Climate Central points out what should already be obvious: As it’s getting hotter, we’re seeing more wildfires — and the wildfires are getting bigger.
Even as the 2012 wildfire season continues — there are nearly 1 million acres actively burning right now — the site parsed the data to pick out long-term trends linking fires, size, and heat. Here are some of the key findings from its report.
We’re seeing more big fires.
Climate Central compared recent and historical data.
Compared to the average year in the 1970’s, in the past decade there were:
- 7 times more fires greater than 10,000 acres each year
- Nearly 5 times more fires larger than 25,000 acres each year
- Twice as many fires over 1,000 acres each year, with an average of more than 100 per year from 2002 through 2011, compared with less than 50 during the 1970’s
There’s a relationship between temperature and the number of fires.
Temperature trends and the number of fires are both on the increase.
The National Research Council reports that for every degree Celsius (1.8°F) of temperature increase, the size of the area burned in the Western U.S. could quadruple. According to the IPCC 4th Assessment Report, summer temperatures in western North America could increase between 3.6°F and 9°F by the middle of this century.
[W]hat defines a “typical” wildfire year in the West is changing. In the past 40 years, rising spring and summer temperatures, along with shrinking winter snowpack, have increased the risk of wildfires in most parts of the West. …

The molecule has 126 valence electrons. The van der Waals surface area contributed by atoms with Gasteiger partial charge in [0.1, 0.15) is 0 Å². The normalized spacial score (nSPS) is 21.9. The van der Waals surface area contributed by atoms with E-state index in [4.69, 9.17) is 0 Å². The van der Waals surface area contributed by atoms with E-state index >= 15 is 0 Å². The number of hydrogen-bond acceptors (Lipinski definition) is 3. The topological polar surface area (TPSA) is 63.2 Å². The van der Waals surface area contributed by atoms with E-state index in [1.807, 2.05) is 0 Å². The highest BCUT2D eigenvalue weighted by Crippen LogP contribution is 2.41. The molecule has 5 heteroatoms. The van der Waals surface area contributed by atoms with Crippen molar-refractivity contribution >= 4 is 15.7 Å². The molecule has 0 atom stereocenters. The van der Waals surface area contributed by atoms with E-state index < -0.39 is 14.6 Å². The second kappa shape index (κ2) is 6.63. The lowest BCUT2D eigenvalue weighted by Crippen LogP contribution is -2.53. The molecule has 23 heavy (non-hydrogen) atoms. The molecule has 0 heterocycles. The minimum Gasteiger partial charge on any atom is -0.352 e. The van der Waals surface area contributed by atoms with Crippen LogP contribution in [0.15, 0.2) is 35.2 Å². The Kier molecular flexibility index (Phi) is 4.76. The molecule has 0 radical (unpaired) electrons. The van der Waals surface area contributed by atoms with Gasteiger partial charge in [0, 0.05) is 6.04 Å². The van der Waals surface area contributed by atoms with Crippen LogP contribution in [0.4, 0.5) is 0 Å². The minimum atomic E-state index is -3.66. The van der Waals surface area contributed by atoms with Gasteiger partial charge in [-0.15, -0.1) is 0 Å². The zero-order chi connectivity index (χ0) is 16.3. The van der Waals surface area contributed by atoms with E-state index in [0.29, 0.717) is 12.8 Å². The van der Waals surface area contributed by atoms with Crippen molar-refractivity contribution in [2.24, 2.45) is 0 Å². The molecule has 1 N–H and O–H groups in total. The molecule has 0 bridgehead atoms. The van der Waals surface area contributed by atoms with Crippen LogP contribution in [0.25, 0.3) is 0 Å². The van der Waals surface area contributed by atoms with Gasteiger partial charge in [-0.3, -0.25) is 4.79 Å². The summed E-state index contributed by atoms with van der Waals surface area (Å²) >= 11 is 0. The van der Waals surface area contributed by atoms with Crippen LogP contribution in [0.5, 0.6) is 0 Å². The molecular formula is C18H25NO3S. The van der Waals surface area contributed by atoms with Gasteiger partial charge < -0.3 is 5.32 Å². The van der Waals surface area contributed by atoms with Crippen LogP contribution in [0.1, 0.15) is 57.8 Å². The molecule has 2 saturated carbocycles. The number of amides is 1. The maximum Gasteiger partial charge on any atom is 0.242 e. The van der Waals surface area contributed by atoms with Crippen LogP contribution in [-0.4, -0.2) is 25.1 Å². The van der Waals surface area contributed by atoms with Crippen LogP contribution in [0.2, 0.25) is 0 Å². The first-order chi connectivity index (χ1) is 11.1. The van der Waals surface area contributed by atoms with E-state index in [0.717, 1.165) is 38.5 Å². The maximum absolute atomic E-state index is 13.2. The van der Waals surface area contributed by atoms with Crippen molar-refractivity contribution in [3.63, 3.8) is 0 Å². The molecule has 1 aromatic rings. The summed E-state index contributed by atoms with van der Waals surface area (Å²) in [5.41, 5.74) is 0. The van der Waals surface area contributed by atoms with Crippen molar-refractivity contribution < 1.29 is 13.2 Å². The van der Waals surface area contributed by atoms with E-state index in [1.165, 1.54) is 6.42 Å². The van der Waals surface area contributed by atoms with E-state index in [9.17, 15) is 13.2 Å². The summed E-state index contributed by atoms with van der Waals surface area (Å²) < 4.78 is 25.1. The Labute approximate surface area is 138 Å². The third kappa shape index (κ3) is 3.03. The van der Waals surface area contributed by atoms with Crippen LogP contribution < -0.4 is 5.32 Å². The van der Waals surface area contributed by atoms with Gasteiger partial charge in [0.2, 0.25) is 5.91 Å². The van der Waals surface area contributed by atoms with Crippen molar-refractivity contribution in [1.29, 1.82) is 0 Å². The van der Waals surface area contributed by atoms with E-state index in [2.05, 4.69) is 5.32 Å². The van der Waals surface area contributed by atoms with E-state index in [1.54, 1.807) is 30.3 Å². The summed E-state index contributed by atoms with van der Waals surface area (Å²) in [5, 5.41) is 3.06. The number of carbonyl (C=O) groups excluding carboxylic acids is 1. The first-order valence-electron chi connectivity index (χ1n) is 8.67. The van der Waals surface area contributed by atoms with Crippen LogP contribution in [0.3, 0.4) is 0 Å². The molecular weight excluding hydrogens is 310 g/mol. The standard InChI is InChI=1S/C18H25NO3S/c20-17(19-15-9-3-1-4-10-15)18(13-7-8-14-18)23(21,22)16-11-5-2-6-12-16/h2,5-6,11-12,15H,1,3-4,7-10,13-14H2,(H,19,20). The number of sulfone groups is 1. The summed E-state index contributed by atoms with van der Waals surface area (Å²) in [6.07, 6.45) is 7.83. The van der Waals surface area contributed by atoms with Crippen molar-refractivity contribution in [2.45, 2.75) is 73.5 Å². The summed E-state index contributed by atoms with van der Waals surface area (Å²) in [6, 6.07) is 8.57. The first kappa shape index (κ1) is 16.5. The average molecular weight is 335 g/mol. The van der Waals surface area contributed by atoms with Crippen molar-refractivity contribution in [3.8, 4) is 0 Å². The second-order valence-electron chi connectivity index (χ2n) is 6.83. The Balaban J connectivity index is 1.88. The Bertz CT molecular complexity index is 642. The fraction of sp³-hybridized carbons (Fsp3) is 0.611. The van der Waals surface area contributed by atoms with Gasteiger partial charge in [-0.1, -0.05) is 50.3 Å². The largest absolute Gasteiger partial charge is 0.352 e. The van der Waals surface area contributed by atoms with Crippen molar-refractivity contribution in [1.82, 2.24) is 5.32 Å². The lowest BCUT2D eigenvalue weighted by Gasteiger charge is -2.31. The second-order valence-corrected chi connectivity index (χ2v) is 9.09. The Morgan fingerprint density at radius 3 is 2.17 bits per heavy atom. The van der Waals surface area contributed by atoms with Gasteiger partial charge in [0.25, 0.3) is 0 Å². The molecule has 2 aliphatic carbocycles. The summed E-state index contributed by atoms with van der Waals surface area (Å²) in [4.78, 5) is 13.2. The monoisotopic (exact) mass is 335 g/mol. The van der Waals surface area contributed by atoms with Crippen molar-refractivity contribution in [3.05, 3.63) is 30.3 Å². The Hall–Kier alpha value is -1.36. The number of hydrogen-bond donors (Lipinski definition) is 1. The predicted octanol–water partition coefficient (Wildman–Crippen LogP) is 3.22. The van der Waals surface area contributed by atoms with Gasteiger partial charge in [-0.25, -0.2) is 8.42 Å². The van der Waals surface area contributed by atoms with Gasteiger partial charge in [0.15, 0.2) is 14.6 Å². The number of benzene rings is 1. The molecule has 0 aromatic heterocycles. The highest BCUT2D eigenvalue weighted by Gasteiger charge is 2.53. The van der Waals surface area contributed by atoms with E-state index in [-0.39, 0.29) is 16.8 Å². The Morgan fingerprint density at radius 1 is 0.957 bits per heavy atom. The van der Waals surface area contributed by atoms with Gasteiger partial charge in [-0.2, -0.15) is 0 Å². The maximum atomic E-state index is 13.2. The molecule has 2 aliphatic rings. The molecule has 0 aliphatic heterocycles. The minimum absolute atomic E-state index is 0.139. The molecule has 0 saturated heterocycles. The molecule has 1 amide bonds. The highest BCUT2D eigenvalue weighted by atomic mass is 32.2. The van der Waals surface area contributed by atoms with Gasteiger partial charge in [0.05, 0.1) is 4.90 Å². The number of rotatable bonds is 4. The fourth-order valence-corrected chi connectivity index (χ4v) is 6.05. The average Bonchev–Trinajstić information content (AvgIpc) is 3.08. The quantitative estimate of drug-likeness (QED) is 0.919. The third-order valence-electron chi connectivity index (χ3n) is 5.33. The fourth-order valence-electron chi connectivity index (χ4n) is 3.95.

Rising spring and summer temperatures across the West appear to be correlated to the increasing size and numbers of wildfires. Spring and summer temperatures have increased more rapidly across this region than the rest of the country, in recent decades.
What about this year?
Climate Central looked at 42 years of data, excluding data from a still-incomplete 2012 season. So let’s see how 2012 is stacking up.
In August, we noted that the country was on pace for the most acres burned in recent history. We’ve fallen off that pace somewhat — happily — though we’re still seeing a massive number of acres burned.
What’s remarkable, though, is how ferocious those fires are. Note how few fires there have been in 2012, yet we’re on track for the second most acres burned in a year. That’s because the number of acres per fire is spiking.
Why? It’s been hot and it’s been very, very dry.
And those are two trends that aren’t set to change any time soon.
Report: The Age of Western Wildfires, Climate Central.
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